J.J. thinks this year he will lead his eighth-grade team to the conference title. But bad breaks, a new coach, and a long-standing grudge sabotage J.J.’s hopes and leave him struggling on and off the court. Can J.J. and his teammates salvage a lost season?
Whether you are basketball lover or just mildly follow the sport, author Sean McCollum delivers a sweet tale about perseverance, team work, and digging deep to find the person you want to be. The story truly is 1 for all.
The first person narration stays close to star J.J. Picket, captain of the eighth-grade Traverse Middle School Musketeers. He lives with his parents and younger sister. When problems at home and on his team bring new challenges, he’s not ready to deal with what it takes to be a respected leader and teammate.
There’s a whole season of basketball here as J.J. looks to his friends, coach, and his dad for advice. The interactions are honest and authentic. No, the Musketeers won’t be winning any championship this year, but what they get instead will last them a lifetime.
An enjoyable and often heartfelt look at being a teen athlete.
Published: 2020 Page Count: 142
FIVE MORE THINGS TO LIKE ABOUT 1 FOR ALL by Sean McCollum
- Help is here for those who don’t know the difference between a roll post and a box out. All the basketball terms are explained in the back pages and plays are diagrammed within the story.
- The analogy Dad uses of hornets attacking from inside when things don’t go right is a special moment he shares with his son. The conversation lasts less than one page but any teen who is struggling would benefit from the words.
- Sport fans will enjoy the strategizing it takes to compete with a team better than your own.
- Urges readers to dig deeper about people they don’t respect and find their true story. Every one has an untold tale.
- Sequel please. The ninth grade year would sure be fun to follow.
About the Author
Sean McCollum was raised in Wisconsin, graduated from Lawrence University, and left the United States soon after to backpack around the world. During his travels, he worked on scientific projects in Australia and the South Pacific, taught English in East Asia, and traveled overland 5,000 miles across Africa. Drawing on his adventures, McCollum began a career in writing in New York City in 1992. Today, Sean is a digital nomad, writing stories and articles from all around the world. Together with his partner of 30 years, Sean has lived in Latin America, the Caribbean, Europe, the Middle East, East Asia, Oceania and the South Pacific, and has traveled in some 65 countries. He is the author of more than 60 titles and hundreds of magazine articles for such publications as National Geographic Kids, Junior Scholastic, and Teaching Tolerance. Sean also develops online educational content for the Kennedy Center. 1 For All is his first book with Brattle Trade, a Division of Brattle Publishing Group®.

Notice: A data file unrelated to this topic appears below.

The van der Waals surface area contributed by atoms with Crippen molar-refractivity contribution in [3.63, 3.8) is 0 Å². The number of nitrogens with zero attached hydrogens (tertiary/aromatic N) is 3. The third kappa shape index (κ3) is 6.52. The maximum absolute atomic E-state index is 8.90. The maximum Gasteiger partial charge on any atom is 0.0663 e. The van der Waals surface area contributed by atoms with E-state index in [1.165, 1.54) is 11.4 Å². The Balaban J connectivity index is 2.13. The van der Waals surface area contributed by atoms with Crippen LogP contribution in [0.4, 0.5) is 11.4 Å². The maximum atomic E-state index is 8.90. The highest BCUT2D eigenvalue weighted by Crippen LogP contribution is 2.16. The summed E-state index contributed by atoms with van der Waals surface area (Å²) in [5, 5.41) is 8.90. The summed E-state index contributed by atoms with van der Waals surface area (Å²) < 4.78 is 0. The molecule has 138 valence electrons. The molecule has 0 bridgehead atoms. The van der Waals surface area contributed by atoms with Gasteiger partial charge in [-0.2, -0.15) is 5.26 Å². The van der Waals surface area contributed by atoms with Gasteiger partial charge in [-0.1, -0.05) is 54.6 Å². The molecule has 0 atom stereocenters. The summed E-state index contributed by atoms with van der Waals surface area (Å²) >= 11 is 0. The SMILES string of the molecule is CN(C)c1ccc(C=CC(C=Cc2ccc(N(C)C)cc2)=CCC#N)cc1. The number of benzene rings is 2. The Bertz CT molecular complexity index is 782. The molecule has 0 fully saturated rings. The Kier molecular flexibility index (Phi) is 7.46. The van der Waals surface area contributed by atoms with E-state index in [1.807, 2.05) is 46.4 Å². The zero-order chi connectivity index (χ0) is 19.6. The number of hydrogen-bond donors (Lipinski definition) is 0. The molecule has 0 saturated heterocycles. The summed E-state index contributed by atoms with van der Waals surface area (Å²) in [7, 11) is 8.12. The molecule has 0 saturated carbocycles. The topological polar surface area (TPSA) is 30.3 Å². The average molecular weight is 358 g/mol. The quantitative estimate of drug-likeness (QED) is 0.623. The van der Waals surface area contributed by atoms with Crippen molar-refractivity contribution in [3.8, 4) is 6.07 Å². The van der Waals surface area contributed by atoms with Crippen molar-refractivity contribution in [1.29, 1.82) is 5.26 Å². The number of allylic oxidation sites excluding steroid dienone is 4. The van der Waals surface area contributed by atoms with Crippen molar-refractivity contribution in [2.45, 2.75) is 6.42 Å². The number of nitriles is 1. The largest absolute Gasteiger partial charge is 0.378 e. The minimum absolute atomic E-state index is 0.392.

I searched the globe for Sean and finally found him in Arizona of all places. He agreed to answer a few of my questions this morning. Welcome Sean to ALWAYS in the MIDDLE…
Where did the idea come from to write 1 FOR ALL?
Hi Greg! This novel was apparently bubbling in me for decades. I have been a big sports fan since the time I could double dribble, and the story has roots in my own time as a third-string guard in 8th grade oh so long ago. Like the Musketeers in the story, our squad was shortish but our coach really emphasized stamina, speed, and quickness. We ended up being a pretty good team.
At the heart of the story for me, though, was the question of how we deal with adversity. If the team is at the bottom of the standings, why should we keep showing up to play? If you know you’re not going to be a starter, should you even go out for the team? I think nurturing a love of the game and teamwork is more important than winning, especially in youth sports. Winning streaks end. Love lasts.
Well said! How long was the journey to get your story published? Anything you would do differently?